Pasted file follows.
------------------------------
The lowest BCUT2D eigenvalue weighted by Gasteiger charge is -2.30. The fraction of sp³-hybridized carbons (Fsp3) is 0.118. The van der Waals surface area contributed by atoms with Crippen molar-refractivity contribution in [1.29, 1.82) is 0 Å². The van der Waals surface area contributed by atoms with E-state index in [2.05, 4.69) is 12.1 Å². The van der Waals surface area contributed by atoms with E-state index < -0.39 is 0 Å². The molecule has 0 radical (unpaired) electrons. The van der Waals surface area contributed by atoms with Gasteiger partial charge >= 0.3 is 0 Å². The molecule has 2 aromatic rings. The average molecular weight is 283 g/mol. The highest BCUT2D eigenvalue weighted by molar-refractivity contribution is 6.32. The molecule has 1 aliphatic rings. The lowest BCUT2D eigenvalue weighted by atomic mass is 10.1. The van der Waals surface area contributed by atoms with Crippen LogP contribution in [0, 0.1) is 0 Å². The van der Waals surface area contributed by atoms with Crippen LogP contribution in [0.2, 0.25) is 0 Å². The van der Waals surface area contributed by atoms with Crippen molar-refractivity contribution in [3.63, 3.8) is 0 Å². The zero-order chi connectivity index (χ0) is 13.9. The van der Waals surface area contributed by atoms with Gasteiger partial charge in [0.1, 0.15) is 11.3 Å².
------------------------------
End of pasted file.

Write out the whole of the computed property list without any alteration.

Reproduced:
The lowest BCUT2D eigenvalue weighted by Gasteiger charge is -2.30. The fraction of sp³-hybridized carbons (Fsp3) is 0.118. The van der Waals surface area contributed by atoms with Crippen molar-refractivity contribution in [1.29, 1.82) is 0 Å². The van der Waals surface area contributed by atoms with E-state index in [2.05, 4.69) is 12.1 Å². The van der Waals surface area contributed by atoms with E-state index < -0.39 is 0 Å². The molecule has 0 radical (unpaired) electrons. The van der Waals surface area contributed by atoms with Gasteiger partial charge >= 0.3 is 0 Å². The molecule has 2 aromatic rings. The average molecular weight is 283 g/mol. The highest BCUT2D eigenvalue weighted by molar-refractivity contribution is 6.32. The molecule has 1 aliphatic rings. The lowest BCUT2D eigenvalue weighted by atomic mass is 10.1. The van der Waals surface area contributed by atoms with Crippen LogP contribution in [0, 0.1) is 0 Å². The van der Waals surface area contributed by atoms with Crippen LogP contribution in [0.2, 0.25) is 0 Å². The van der Waals surface area contributed by atoms with Crippen molar-refractivity contribution in [3.63, 3.8) is 0 Å². The zero-order chi connectivity index (χ0) is 13.9. The van der Waals surface area contributed by atoms with Gasteiger partial charge in [0.1, 0.15) is 11.3 Å².